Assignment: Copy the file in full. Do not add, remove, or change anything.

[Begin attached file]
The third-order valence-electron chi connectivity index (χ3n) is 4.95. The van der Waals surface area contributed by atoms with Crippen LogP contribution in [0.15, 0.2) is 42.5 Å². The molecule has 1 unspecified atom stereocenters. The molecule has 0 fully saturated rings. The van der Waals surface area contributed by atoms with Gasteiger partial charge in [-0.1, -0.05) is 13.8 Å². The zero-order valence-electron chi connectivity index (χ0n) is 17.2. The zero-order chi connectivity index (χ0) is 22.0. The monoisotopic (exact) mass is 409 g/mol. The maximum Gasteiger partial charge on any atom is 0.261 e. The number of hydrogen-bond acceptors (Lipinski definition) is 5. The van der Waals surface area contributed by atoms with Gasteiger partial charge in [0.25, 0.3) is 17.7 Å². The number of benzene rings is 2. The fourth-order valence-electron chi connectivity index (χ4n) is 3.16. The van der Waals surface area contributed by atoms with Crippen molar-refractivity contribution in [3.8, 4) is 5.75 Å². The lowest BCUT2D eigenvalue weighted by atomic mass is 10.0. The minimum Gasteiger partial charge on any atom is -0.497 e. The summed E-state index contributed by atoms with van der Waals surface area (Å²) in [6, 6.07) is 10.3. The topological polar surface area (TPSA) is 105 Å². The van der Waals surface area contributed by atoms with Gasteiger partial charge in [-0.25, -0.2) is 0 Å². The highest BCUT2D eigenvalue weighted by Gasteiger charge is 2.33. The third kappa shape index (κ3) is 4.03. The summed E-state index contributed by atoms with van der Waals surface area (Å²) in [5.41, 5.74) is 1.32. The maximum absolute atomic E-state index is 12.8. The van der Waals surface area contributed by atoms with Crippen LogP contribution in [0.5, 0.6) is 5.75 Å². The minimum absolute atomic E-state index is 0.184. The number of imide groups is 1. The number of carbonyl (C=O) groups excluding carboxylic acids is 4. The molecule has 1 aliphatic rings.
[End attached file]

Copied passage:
The third-order valence-electron chi connectivity index (χ3n) is 4.95. The van der Waals surface area contributed by atoms with Crippen LogP contribution in [0.15, 0.2) is 42.5 Å². The molecule has 1 unspecified atom stereocenters. The molecule has 0 fully saturated rings. The van der Waals surface area contributed by atoms with Gasteiger partial charge in [-0.1, -0.05) is 13.8 Å². The zero-order valence-electron chi connectivity index (χ0n) is 17.2. The zero-order chi connectivity index (χ0) is 22.0. The monoisotopic (exact) mass is 409 g/mol. The maximum Gasteiger partial charge on any atom is 0.261 e. The number of hydrogen-bond acceptors (Lipinski definition) is 5. The van der Waals surface area contributed by atoms with Gasteiger partial charge in [0.25, 0.3) is 17.7 Å². The number of benzene rings is 2. The fourth-order valence-electron chi connectivity index (χ4n) is 3.16. The van der Waals surface area contributed by atoms with Crippen molar-refractivity contribution in [3.8, 4) is 5.75 Å². The lowest BCUT2D eigenvalue weighted by atomic mass is 10.0. The minimum Gasteiger partial charge on any atom is -0.497 e. The summed E-state index contributed by atoms with van der Waals surface area (Å²) in [6, 6.07) is 10.3. The topological polar surface area (TPSA) is 105 Å². The van der Waals surface area contributed by atoms with Gasteiger partial charge in [-0.25, -0.2) is 0 Å². The highest BCUT2D eigenvalue weighted by Gasteiger charge is 2.33. The third kappa shape index (κ3) is 4.03. The summed E-state index contributed by atoms with van der Waals surface area (Å²) in [5.41, 5.74) is 1.32. The maximum absolute atomic E-state index is 12.8. The van der Waals surface area contributed by atoms with Crippen LogP contribution in [0.5, 0.6) is 5.75 Å². The minimum absolute atomic E-state index is 0.184. The number of imide groups is 1. The number of carbonyl (C=O) groups excluding carboxylic acids is 4. The molecule has 1 aliphatic rings.